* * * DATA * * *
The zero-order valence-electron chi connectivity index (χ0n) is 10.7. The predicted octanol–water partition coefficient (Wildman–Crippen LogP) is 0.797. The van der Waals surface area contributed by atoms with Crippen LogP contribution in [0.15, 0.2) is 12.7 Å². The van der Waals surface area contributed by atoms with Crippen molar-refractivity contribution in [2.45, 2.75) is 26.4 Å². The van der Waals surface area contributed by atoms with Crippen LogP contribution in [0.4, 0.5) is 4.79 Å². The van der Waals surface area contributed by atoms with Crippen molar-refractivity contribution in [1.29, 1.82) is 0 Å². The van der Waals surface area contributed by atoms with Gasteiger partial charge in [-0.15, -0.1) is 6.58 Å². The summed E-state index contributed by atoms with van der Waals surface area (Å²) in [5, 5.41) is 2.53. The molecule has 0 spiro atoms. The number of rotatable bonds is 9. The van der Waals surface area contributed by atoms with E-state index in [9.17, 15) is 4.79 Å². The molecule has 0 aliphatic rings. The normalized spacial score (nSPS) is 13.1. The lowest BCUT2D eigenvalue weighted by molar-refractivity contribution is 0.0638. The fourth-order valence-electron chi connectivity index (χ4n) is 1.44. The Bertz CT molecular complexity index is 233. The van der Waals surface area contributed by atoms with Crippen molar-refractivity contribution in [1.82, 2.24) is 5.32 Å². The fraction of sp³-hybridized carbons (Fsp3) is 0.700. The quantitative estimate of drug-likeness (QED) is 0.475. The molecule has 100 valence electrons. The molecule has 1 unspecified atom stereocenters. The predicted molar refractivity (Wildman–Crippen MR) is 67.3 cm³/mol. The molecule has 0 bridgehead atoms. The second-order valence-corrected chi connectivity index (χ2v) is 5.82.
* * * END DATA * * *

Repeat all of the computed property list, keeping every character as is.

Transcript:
The zero-order valence-electron chi connectivity index (χ0n) is 10.7. The predicted octanol–water partition coefficient (Wildman–Crippen LogP) is 0.797. The van der Waals surface area contributed by atoms with Crippen LogP contribution in [0.15, 0.2) is 12.7 Å². The van der Waals surface area contributed by atoms with Crippen molar-refractivity contribution in [2.45, 2.75) is 26.4 Å². The van der Waals surface area contributed by atoms with Crippen LogP contribution in [0.4, 0.5) is 4.79 Å². The van der Waals surface area contributed by atoms with Crippen molar-refractivity contribution in [1.29, 1.82) is 0 Å². The van der Waals surface area contributed by atoms with Gasteiger partial charge in [-0.15, -0.1) is 6.58 Å². The summed E-state index contributed by atoms with van der Waals surface area (Å²) in [5, 5.41) is 2.53. The molecule has 0 spiro atoms. The number of rotatable bonds is 9. The van der Waals surface area contributed by atoms with E-state index in [9.17, 15) is 4.79 Å². The molecule has 0 aliphatic rings. The normalized spacial score (nSPS) is 13.1. The lowest BCUT2D eigenvalue weighted by molar-refractivity contribution is 0.0638. The fourth-order valence-electron chi connectivity index (χ4n) is 1.44. The Bertz CT molecular complexity index is 233. The van der Waals surface area contributed by atoms with Crippen molar-refractivity contribution in [1.82, 2.24) is 5.32 Å². The fraction of sp³-hybridized carbons (Fsp3) is 0.700. The quantitative estimate of drug-likeness (QED) is 0.475. The molecule has 100 valence electrons. The molecule has 1 unspecified atom stereocenters. The predicted molar refractivity (Wildman–Crippen MR) is 67.3 cm³/mol. The molecule has 0 bridgehead atoms. The second-order valence-corrected chi connectivity index (χ2v) is 5.82.